Don “Duck’ Drake loves where he lives. He has resided in Kettle Falls his whole life and has no plans to leave. As a result of that familiarity, he is well aware of the antics people, specifically young people, can get drawn into when they are feeling the occasional monotony of small town life.
“People need something to do other than abuse alcohol and drugs,” says Drake, sitting at a table in the recently opened Dawg Pound Activity Center (DPAC). “We want this place to be that alternative. Kids and adults can come here and just hang out. I consider this place to be like Switzerland---neutral, no drama. Leave all that at the door.”
The Dawg Pound Activity Center (formerly Ralph’s Tavern) is an alcohol, drug free establishment located at 550 Meyer Street in Kettle Falls. It’s open Monday through Saturday form noon to 9 p.m. Monday-Thursday, and noon until midnight Friday-Saturday. Both teens and adults can come in and relax, study, and/or just visit. There are wifi, karaoke, pool tables and arcade games for entertainment and pop, coffee and other refreshments are available. The front door is adorned with the message, “Come in as guests, and leave as friends.”
Halloween party coming up Monday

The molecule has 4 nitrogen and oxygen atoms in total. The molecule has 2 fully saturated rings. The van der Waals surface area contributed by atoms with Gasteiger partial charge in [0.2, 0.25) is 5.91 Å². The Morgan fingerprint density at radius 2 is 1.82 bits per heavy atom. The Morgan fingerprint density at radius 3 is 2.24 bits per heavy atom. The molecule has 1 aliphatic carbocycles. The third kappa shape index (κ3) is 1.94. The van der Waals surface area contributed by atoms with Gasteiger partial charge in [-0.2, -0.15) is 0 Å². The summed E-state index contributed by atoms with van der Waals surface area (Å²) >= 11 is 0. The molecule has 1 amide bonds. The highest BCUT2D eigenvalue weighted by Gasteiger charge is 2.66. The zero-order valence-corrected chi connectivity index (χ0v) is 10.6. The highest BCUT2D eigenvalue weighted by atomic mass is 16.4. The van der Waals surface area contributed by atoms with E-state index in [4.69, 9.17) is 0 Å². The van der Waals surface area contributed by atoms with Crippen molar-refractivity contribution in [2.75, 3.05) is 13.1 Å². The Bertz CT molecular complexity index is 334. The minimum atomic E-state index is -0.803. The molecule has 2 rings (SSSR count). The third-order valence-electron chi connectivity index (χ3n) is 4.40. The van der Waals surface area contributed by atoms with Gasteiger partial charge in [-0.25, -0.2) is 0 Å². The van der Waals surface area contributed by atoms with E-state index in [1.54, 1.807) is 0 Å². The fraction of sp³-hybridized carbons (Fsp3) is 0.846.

Drake serves as the center’s Assistant Manager/Activities Director. The center is mostly run by volunteers, which include teenagers from the community. His goal is to eventually get the center to stand on its own as a non-profit organization and align it with Rachel’s Challenge, a nationwide program inspired by the first victim of the Columbine shootings that provides teens and parents to deter bullying.
“We are really into abolishing bullying,” states Drake, who was picked on himself as a child. “When kids come in here, I’m really big on instilling respect for everyone, even if you don’t like them.”
Though the center has only been open for almost three weeks, Drake says its hospitality is already catching on. The welcome will continue with a Halloween party on Monday, Oct. 31 from 6 p.m. to 9 p.m. There will be a haunted house in the center’s courtyard, along with karaoke, a costume contest, face painting and games. The event is open to children and adults.
“The goal here is not to get rich,” Drake says of his core reasoning behind opening the DPAC. “And I know it will never be everything to everyone, but hopefully, people will see it as a place for the community to gather and have fun and be safe. Whether you’re 10 months old or 70 years old, if you can breath, come on in.”
For more information about DPAC, or to inquire about volunteering or making a donation, call Drake at 509-675-8651.